A Mississippi judge declared a second mistrial Monday in the capital murder case of a man accused of setting a woman on fire, after jurors once again said they couldn’t reach a verdict. Panola County…
A Mississippi judge declared a second mistrial Monday in the capital murder case of a man accused of setting a woman on fire, after jurors once again said they couldn’t reach a verdict.
Panola County Circuit Judge Gerald Chatham made his ruling in the trial of Quinton Tellis after jurors deliberated for about 10 hours over two days. Tellis, now 29, was accused of setting Jessica Chambers ablaze in 2014.
As in the first trial, jurors had to choose between evidence that prosecutors said linked the defendant to Chambers’ death and testimony by emergency workers that they heard a dying Chambers say someone named Eric attacked her.
It wasn’t immediately clear if Mississippi prosecutors would try Tellis a third time. Either way, he won’t walk free; he’s currently serving a five-year sentence on an unrelated burglary conviction in Mississippi. And in Louisiana, he has been indicted for murder in the stabbing death of Meing-Chen Hsiao, a Taiwanese former graduate student, in the city of Monroe. Tellis has already pleaded guilty to unauthorized use of Hsiao’s debit card.
Defense attorneys again insisted that prosecutors had the wrong man, pointing to the testimony of 10 firefighters and emergency medical personnel who said they heard Chambers say “Eric” set her on fire.
Emergency workers said the scene was filled with the clatter of fire engines and some said it was hard for them to understand what Chambers was desperately trying to tell them. Still, their accumulated testimony clearly made a difference. Prosecutors tried casting doubt on their statements, calling in a speech pathologist and a plastic surgeon who testified that in her badly burned state, Chambers was unlikely to be able to properly enunciate.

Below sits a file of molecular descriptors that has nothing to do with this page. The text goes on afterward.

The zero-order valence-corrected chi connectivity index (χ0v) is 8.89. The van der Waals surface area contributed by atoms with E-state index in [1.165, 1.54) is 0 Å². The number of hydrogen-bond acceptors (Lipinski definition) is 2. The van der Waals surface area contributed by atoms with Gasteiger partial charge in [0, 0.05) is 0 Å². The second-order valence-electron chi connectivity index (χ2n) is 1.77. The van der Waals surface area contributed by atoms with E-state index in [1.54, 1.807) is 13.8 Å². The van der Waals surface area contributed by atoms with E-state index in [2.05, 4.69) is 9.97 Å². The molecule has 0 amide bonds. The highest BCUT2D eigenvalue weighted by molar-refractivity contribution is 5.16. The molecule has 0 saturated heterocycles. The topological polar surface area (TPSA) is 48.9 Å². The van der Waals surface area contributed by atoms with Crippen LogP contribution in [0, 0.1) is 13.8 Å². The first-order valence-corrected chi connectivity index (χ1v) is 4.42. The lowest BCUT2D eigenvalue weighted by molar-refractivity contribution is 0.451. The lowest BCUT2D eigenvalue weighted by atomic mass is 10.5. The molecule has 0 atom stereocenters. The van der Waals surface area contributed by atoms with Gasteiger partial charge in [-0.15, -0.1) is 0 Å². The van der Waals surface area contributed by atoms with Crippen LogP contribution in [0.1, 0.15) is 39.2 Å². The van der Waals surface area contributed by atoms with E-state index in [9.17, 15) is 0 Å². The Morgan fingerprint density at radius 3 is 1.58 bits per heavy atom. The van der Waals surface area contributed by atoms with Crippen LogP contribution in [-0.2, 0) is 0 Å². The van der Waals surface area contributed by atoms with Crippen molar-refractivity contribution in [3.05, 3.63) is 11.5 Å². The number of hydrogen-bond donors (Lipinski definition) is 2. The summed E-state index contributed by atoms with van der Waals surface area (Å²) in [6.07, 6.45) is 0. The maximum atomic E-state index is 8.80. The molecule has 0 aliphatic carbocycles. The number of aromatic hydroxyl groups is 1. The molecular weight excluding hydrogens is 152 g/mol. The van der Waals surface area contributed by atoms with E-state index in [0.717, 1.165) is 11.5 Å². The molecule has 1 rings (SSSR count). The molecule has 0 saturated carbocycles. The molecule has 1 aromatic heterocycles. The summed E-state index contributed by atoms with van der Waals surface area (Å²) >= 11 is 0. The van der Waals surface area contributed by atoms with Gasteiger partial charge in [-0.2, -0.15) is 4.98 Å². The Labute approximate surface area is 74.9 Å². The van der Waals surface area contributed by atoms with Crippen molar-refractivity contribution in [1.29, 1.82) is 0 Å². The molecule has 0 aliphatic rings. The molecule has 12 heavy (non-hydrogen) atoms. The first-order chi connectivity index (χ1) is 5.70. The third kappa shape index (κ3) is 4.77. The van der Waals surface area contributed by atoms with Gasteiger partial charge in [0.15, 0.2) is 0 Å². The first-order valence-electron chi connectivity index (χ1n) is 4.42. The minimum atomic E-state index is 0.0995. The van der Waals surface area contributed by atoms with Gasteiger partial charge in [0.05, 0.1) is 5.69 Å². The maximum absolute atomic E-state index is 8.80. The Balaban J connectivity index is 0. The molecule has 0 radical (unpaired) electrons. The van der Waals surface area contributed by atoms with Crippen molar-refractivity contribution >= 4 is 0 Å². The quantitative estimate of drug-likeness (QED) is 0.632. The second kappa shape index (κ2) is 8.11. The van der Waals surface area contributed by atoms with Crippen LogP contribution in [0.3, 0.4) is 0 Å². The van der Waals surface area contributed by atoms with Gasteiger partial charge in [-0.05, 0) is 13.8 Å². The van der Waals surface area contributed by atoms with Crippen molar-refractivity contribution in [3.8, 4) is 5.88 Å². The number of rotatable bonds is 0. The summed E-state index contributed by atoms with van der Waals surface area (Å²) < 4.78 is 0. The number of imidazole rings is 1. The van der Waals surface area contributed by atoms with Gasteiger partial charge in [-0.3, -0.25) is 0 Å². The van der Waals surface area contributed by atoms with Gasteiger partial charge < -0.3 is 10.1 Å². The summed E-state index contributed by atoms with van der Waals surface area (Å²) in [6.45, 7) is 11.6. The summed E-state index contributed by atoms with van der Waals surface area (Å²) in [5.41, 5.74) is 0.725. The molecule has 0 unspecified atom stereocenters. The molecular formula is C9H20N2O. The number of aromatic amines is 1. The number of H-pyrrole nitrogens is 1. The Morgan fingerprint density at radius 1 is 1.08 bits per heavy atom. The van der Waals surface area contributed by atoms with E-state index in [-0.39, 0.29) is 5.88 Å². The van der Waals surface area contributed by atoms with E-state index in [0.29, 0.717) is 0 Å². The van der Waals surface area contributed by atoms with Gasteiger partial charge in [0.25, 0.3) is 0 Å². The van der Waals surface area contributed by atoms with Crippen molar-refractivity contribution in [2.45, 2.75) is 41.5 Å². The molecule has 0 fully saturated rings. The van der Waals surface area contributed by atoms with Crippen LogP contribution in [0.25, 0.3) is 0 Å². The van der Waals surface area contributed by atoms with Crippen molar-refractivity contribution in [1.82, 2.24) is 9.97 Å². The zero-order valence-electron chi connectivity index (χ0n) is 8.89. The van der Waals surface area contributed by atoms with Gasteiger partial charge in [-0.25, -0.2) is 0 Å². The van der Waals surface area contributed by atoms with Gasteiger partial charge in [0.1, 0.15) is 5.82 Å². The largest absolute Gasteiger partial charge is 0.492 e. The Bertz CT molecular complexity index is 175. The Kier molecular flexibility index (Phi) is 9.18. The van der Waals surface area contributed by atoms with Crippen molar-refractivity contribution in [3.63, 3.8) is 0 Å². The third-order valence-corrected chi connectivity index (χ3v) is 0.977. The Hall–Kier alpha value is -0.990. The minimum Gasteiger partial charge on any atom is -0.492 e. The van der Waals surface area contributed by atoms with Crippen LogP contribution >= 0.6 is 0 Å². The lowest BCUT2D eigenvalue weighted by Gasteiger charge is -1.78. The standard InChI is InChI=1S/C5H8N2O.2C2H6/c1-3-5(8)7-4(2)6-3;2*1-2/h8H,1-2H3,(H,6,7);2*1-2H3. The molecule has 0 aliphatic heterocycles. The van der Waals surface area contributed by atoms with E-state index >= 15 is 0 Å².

“They’re going to try their best to hear anything,” Dr. William Hickerson said. “With my medical opinion, that would not be the case.”
A federal intelligence analyst testified that Chambers had never gotten a phone call or a text from anyone named Eric. Her Facebook friends included an Eric and an Erik, but investigators ruled them out. A DNA analyst testified that although she couldn’t match Tellis to DNA found on Chambers’ keys, she couldn’t exclude him, although 99.7 percent of men could be excluded.
Prosecutors also countered with hours of videotaped interrogations in which Tellis repeatedly changed his story when confronted with new evidence. Tellis initially denied seeing Chambers late in the day, but later admitted he had been with her up until about an hour before her death.
Defense attorneys characterized those lapses as normal forgetfulness, but investigators characterized them as deception and lying.
Prosecutors also relied on cellphone evidence showing Tellis and Chambers at similar locations and surveillance camera footage showing vehicles coming and going from his house at times consistent with their theory that Tellis drove a borrowed vehicle back to the crime scene to set the fire.
Defense attorneys attacked that timeline as implausible, saying that to do what prosecutors alleged, Tellis would have to be a “supercriminal.”